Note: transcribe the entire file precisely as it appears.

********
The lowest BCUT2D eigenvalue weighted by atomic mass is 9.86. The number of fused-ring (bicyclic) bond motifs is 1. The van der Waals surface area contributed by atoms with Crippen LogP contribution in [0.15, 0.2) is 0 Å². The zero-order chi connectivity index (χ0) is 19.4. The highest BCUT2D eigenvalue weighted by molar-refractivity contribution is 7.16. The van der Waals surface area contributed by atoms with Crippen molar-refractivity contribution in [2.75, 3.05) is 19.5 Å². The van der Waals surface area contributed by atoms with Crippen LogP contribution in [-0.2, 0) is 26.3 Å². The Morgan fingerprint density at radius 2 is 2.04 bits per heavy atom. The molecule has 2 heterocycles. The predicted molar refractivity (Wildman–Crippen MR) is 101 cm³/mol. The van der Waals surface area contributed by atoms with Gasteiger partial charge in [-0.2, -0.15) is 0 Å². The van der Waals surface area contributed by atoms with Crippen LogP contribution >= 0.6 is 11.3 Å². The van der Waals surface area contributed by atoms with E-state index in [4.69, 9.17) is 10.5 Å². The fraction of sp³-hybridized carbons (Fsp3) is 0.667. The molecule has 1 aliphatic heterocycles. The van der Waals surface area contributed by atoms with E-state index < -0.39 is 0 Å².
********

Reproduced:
The lowest BCUT2D eigenvalue weighted by atomic mass is 9.86. The number of fused-ring (bicyclic) bond motifs is 1. The van der Waals surface area contributed by atoms with Crippen LogP contribution in [0.15, 0.2) is 0 Å². The zero-order chi connectivity index (χ0) is 19.4. The highest BCUT2D eigenvalue weighted by molar-refractivity contribution is 7.16. The van der Waals surface area contributed by atoms with Crippen molar-refractivity contribution in [2.75, 3.05) is 19.5 Å². The van der Waals surface area contributed by atoms with Crippen LogP contribution in [-0.2, 0) is 26.3 Å². The Morgan fingerprint density at radius 2 is 2.04 bits per heavy atom. The molecule has 2 heterocycles. The predicted molar refractivity (Wildman–Crippen MR) is 101 cm³/mol. The van der Waals surface area contributed by atoms with Gasteiger partial charge in [-0.2, -0.15) is 0 Å². The van der Waals surface area contributed by atoms with Crippen LogP contribution >= 0.6 is 11.3 Å². The van der Waals surface area contributed by atoms with E-state index in [4.69, 9.17) is 10.5 Å². The fraction of sp³-hybridized carbons (Fsp3) is 0.667. The molecule has 1 aliphatic heterocycles. The van der Waals surface area contributed by atoms with E-state index < -0.39 is 0 Å².